Authored by Steven Hall
I have been working in my spare time on ideas for using the new separate D3 4.0 modules with React. Below I present some examples of using the enter, update and exit pattern to create transitions in React that do not rely on using React.findDOMNode and handing over control of DOM elements to D3. I think the examples turned out well, but I would consider these prototypes for the moment.
While requiring more understanding of D3 internals, I think this approach results in cleaner code that allows visualizations to be highly optimized by the developer. D3 interpolators can be tuned according to the specific needs of the application and React remains in control of what is actually is in the DOM at any one time. I plan to add to the repo and try some more complex visualizations and see how this method holds up. Feel free to comment below if you have suggestions or comments.
Here's a link to the repository on Github...
The repo has all the code for the following examples. If you are familiar with React, Redux, and D3 it should be pretty easy to follow. Below is more high level information on the approach taken in these examples. I plan to follow up this post with a more detailed breakdown of an example for people who are less familiar with all the technologies involved.
Examples for this post:
Bar Graph Example
This example is based on the original example done by Mike Bostock to illustrate the concept of object constancy. The example demonstrates bars entering, exiting and updating when selections are made on the age groups.
Stacked Chart Example
This example demonstrates transitions performed on paths. Series can be removed and added and D3 interpolators transition the paths to their new locations. You can also change the offset type and the chart will transition the paths accordingly.
In this example I recreate the classic example that Mike Bostock used to demonstrate the general update pattern using enter, update and exit selections.
What is D3 4.0?
Although, at the time of writing it hasn't been officially released yet, D3 4.0 is fundamentally different than the 3.x versions of D3 in that it is composed of many separate modules. All of the modules are written in ES6 and can be imported individually via NPM and used directly in your application.
If you go to the D3 organization page on Github, all the modules completed to date are listed out. You'll see separate modules for things like d3-scale and d3-interpolator. You can check it out here.
There are a few significant things about the new modules:
1. You can import only exactly what you need. You no longer have to import the entire D3 library to use it in your application. This can mean significant savings in download size for your application if you only need a few odds and ends from D3.
2. Because the modules are written in ES6 you can use them just like any other modules if your are using Babel. To me this leads to cleaner code with clear indications of what functionality is being used where in the app. The D3 modules themselves are also much easier to follow if you need to dip into the source code. ES6 modules just make reading code much clearer.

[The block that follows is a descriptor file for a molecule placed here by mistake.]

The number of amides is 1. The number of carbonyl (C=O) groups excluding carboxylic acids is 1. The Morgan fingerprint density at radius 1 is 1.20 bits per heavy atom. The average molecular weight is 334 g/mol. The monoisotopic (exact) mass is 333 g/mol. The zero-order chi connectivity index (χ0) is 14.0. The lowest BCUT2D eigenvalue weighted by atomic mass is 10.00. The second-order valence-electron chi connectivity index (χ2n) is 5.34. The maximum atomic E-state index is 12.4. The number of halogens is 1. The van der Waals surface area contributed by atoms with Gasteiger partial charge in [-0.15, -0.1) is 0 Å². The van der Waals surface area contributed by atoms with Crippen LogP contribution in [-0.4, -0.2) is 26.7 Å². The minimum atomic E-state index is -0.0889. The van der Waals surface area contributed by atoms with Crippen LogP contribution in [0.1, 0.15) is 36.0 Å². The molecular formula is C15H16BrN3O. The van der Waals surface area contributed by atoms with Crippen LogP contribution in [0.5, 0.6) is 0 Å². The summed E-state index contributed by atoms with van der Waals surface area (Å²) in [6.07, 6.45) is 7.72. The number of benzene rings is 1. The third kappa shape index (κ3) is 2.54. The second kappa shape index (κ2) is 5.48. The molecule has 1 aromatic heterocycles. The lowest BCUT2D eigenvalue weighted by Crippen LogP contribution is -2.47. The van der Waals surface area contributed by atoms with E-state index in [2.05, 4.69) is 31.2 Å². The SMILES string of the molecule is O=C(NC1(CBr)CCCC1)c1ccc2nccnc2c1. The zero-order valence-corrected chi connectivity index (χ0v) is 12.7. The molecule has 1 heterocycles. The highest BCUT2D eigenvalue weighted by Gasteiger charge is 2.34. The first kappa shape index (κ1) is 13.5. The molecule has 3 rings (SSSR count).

3. These new modules have also addressed problems with data mutation in the layout tools that have caused some pain in the past. Functions like the stack layout, for example, no longer mutate your data. Instead it returns a new object with the layout information indexed for lookup. Avoiding mutation of data makes it easier to integrate D3's layout tools with with the one-way-data-flow/don't-mutate-your-state ecosystem of libraries surrounding React (Redux being prominent among them).
Enter, Update, and Exit in React
In these examples, each node is given a type (entering, updating, or exiting). The components that render these nodes know how to react to these various types. The term "node" is deliberately abstract, it can be applied to your particular use case how ever you want. Looking at the examples nodes can be considered roughly things like paths, bars, and scale ticks. But look closely at the examples. In order to be more efficient with interpolation things are grouped and moved together in ways that made sense for these particular examples. The "bars" are actually the rect itself along with the left hand label (state abbreviation) and it data value label. The "ticks" are the actual numbers themselves and the gridlines that move in coordination with them. This is where some knowledge of SVG and a little bit of ingenuity can make your visualization much more performant. This approach allows you to fine tune these things in a very fine grained way.
A Redux store or parent component keeps track of what nodes are currently mounted and what has been "removed" since the last update. This is where these examples are a little tricky. I am exploiting the fact that when a node is exiting the element should finish having it's opacity turned off or be moved off the screen (which in practice is going to be the case or the node should not be considered to be exiting). It's not ACTUALLY removed from the DOM until the next update (or it enters again). If a node finishes its exit transition it simply notifies the Redux store or the parent container (whatever is keeping track of the mounted and removed nodes) that it has been "removed." On the next update this will be taken into account in deciding the types of all the mounted nodes.